Cloud storage services such as Dropbox, Google Drive, and SugarSync are convenient, efficient--and notoriously insecure. Files are rarely encrypted, data transfer is typically not protected, and companies are usually able to access your files (even if they state they won't, they may be legally compelled to do so).
Stories by Sarah Jacobsson Purewal
You suck at multitasking. Don't take it personally – everyone does. According to a 2009 Stanford study, chronic multitaskers can't concentrate, have bad memories, and are terrible at switching from one task to another. And you don't look more efficient to your boss and coworkers, you just look unfocused, overcommitted and generally not in control.
Free programs will take you only so far in protecting against viruses, malware, ransomware, especially now that phones and tablets are as commonly targeted as PCs. Many suites promise to protect you, but only a few offer comprehensive security with minimal hassle.
Packed with radars, sensors, cameras, and more, the techiest cars of 2014 aren't quite ready to drive themselves, but they are ready to compensate for their drivers' all-too-human failings, whether it's straying from the lane or sucking at parallel parking. They also boast the latest in human-to-car interfaces, including multiple screens, touchpads, joysticks, and even writing input.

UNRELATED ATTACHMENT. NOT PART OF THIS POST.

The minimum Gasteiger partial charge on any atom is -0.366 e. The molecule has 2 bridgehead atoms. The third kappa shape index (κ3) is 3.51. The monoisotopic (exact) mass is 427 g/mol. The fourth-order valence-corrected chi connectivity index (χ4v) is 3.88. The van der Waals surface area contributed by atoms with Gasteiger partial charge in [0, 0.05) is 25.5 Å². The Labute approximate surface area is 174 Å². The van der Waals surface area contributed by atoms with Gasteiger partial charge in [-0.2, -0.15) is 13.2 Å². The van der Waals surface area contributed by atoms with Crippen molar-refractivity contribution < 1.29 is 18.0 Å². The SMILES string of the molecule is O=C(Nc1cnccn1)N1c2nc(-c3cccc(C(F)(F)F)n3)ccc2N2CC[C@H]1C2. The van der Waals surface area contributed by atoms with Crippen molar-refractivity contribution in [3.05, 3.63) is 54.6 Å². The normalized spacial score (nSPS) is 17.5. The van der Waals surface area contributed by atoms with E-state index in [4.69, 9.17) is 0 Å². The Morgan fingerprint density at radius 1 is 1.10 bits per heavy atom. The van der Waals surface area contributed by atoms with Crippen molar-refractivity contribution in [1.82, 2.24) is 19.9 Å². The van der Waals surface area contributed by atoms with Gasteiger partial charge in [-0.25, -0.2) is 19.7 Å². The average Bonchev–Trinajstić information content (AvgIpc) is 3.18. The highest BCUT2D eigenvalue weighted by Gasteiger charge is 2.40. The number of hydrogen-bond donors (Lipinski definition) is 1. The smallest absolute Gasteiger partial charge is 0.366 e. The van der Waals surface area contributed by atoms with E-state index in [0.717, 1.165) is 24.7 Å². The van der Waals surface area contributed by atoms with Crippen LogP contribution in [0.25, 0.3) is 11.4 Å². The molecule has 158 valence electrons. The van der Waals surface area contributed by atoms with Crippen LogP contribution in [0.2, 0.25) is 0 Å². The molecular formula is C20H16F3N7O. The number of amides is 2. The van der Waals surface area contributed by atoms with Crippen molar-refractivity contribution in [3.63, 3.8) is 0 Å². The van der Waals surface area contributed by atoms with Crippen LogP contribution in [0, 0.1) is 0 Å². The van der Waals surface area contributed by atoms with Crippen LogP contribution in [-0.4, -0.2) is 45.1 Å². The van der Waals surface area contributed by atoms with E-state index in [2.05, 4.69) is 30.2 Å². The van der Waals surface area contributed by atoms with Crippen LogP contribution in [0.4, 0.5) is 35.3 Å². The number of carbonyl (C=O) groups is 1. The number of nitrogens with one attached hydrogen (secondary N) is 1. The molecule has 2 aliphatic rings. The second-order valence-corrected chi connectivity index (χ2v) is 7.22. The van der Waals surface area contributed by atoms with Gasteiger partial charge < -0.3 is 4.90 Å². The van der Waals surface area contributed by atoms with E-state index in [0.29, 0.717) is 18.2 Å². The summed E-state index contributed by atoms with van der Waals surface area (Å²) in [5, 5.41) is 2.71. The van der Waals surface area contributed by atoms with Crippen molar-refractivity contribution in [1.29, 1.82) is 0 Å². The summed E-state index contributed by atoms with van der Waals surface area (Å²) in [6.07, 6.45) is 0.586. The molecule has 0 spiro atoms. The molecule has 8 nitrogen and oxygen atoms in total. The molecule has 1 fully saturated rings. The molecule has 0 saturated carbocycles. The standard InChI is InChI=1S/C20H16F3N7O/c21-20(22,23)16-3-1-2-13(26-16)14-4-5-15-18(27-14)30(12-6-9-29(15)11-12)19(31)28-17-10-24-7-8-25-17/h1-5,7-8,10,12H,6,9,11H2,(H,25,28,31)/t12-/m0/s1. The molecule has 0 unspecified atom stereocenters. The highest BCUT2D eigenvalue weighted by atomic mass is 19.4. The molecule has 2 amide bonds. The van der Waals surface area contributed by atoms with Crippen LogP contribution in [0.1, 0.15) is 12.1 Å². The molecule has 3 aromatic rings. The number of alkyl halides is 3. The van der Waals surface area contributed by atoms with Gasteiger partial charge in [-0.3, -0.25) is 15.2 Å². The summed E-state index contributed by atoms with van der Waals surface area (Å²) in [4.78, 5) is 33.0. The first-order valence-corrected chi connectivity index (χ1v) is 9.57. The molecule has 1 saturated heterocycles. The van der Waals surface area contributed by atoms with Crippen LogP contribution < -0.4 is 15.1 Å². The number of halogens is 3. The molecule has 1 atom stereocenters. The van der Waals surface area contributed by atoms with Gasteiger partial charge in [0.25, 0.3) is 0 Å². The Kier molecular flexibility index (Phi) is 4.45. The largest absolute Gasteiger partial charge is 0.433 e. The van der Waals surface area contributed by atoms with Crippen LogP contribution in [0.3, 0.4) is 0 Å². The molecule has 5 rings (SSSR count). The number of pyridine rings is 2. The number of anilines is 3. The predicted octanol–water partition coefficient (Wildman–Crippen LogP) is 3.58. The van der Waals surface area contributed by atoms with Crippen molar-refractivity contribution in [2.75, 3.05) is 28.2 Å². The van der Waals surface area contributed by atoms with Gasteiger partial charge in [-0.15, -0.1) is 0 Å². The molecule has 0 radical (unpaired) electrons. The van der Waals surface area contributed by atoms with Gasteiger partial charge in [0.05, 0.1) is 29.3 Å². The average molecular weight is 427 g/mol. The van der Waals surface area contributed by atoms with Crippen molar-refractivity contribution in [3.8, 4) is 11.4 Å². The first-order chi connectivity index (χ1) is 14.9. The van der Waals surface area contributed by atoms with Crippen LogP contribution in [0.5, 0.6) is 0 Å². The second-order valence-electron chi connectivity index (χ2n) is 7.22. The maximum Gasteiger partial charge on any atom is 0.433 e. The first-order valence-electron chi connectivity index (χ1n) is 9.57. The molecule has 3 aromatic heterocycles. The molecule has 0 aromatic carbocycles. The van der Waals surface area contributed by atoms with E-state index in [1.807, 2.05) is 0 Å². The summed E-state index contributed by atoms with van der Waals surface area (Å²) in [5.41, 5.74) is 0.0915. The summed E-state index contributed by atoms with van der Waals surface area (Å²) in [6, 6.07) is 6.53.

The debate has raged ever since Google announced in 2011 that its pet project, a fleet of autonomous Prii, had logged almost 200,000 miles on California highways: Are self-driving cars ready for primetime?
While there is a plethora of fitness and activity trackers available, like the Fitbit and the FuelBand and the Striiv, each and every one of those has a serious problem: They're just not very stylish.
When it comes to its high-end all-in-one PC lineup, Dell seems to be operating on the "if it ain't broke, don't fix it" principle. The XPS 27 Touch packs a speedy new Haswell CPU under its hood, but that's the only significant departure from earlier models.
Microsoft's Kinect sensor for the Xbox 360 is selling faster in the first month of its release than both the Sony Move controller and the Apple iPad.
With hybrid work becoming the new normal, the game has changed for high-power computing and where it happens.